The Hani terrace paddyfield in Yunnan Province. Photo: George Lu
Much of the Earth’s land is now used for production of food, fiber and timber. Cropland and pasture together account for 38% of the world’s land area. While forests cover another 30%, two thirds of that is used for forestry. Conservation of biodiversity must therefore go beyond the protected areas that account for only a small percentage of the earth and begin covering dominant forms of land use.
Although agriculture is often named as a major cause of biodiversity loss, many agricultural systems do embrace it, including through crop choice and also via management of land, water and biota as a whole. Relying upon acquired local knowledge, there are communities around the world that respect the limits and understand the secrets of their surroundings. Biodiversity helps farmers adapt to environmental uncertainty and constraints. When integrated with agricultural practices, biodiversity thus allows them to reap an enduring bounty.
This article discusses how the Hani people of Yunnan’s Ailao Mountains have harnessed the products and services of the ecosystems they inhabit to sustain their livelihoods over generations.
Yunnan is a mountainous province in southwest China that hosts impressive bio-cultural diversity. Many ethnicities in Yunnan embrace agrodiversity as part of living within the constraints of a mountainous geography. The Hani people, who are distributed in southwest China as well as some countries in mainland Southeast Asia, are among those. Most of the Hani in China live in the mountainous area between the upper Yuan-Red River in the north, and the upper Lancang-Mekong River in the south of Yunnan. The Hani in the northern part of this mountainous area have a long tradition of rice terrace agriculture. The local climate consists of a wet season from June to October and a dry season from November to May. The nursery and transplanting of rice seedlings take place in the latter part of the dry season and the early part of the wet season when the rainfall is unreliable.
The elevation of the Ailao Mountains, home to numerous Hani and other ethnic villages, ranges from some 100 meters in its deep valleys to some 3,000 meters. This huge topographical relief results in a vertical diversity of ecological zones — from tropical in the valleys, to subtropical, to temperate and finally, to alpine zones on the mountain top. The Hani proverb “Bush meat is hunted in the high mountain, rice cultivated in the low mountain, and children born in the middle mountain”, illustrates how the people have embraced vertical diversity through their traditional livelihoods.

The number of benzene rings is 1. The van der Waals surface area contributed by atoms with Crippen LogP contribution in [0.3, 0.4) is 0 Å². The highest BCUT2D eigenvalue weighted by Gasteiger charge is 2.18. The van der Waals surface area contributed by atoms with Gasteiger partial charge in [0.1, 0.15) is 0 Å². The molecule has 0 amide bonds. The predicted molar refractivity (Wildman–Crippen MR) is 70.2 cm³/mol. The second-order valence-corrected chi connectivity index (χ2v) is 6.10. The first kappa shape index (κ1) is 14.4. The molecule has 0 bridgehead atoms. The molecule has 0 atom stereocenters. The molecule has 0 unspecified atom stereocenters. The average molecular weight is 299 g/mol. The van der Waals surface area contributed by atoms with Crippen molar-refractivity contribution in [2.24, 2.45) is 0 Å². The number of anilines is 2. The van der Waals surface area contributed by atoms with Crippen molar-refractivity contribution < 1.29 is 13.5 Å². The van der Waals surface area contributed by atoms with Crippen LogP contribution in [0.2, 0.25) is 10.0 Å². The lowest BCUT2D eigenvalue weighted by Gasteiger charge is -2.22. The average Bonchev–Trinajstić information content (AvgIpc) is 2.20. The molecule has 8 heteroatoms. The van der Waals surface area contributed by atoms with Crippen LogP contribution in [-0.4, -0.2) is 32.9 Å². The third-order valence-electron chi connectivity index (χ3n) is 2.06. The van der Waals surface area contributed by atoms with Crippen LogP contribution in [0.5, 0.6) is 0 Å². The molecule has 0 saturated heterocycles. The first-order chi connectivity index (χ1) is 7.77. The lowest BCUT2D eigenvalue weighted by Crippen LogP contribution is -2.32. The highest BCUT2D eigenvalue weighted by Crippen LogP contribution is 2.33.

The mountaintop, where the climate is wet and cold, consists of forests, grassland and ponds and provides a variety of goods and services, such as wood, wild food plants and game, herbal medicine, fodder, fish cultures and watersheds. In this zone, tea gardens are also distributed and cardamom is cultivated as an understory crop.
Below this forest zone, where the climate is mild, villages have been built at an elevation of 1,800-1,900 meters. Below the village (middle mountain) zone sits the warmer agricultural zone. Here, at an elevation of 800 to 1,800 meters, extensive rice terraces are distributed across the low mountain slope and dry fields are kept for production of maize, wheat, potato, beans, buckwheat and vegetables. In addition, numerous patches of natural and artificial forests for production of wood and conservation of water and soil are scattered in this agriculture zone.
The hot valley is mainly inhabited by the Dai people who practice intensive rice cultivation, with two to three crops a year, and often have rice surpluses. Taking advantage of each other’s strengths, the Dai people have a tradition of exchanging rice for firewood with the Hani people. The Hani and the Dai also share buffalo and spread the burden of buffalo husbandry between them.
Another Hani proverb says that “Forests are the lifeblood of water; water is the lifeblood of rice terraces, and rice terraces are the lifeblood of the Hani people”. This bit of indigenous wisdom is perhaps the key to their complex forestry and land management system.
Extensive natural forests are protected on the mountaintop in order to conserve water. Forests intercept rainfall and enhance the ability of soil to store water and allow groundwater to be recharged during the wet season. With little rainfall over the dry season, the forests help harvest dew from the heavy fog. In addition, the forests along streams and rivers are preserved and planted, and many tree areas are preserved in the rice terraces.
The Hani protect and plant trees around their villages through scenic forests that separate human space from “ghost” space, and protect villagers from strong winds and landslides. In contrast, other forests in the Ailao Mountains contain hundreds of edible plants (like wild mushrooms, vegetables, nuts, fruits) and insects, and medicinal plants, which are important to local livelihoods.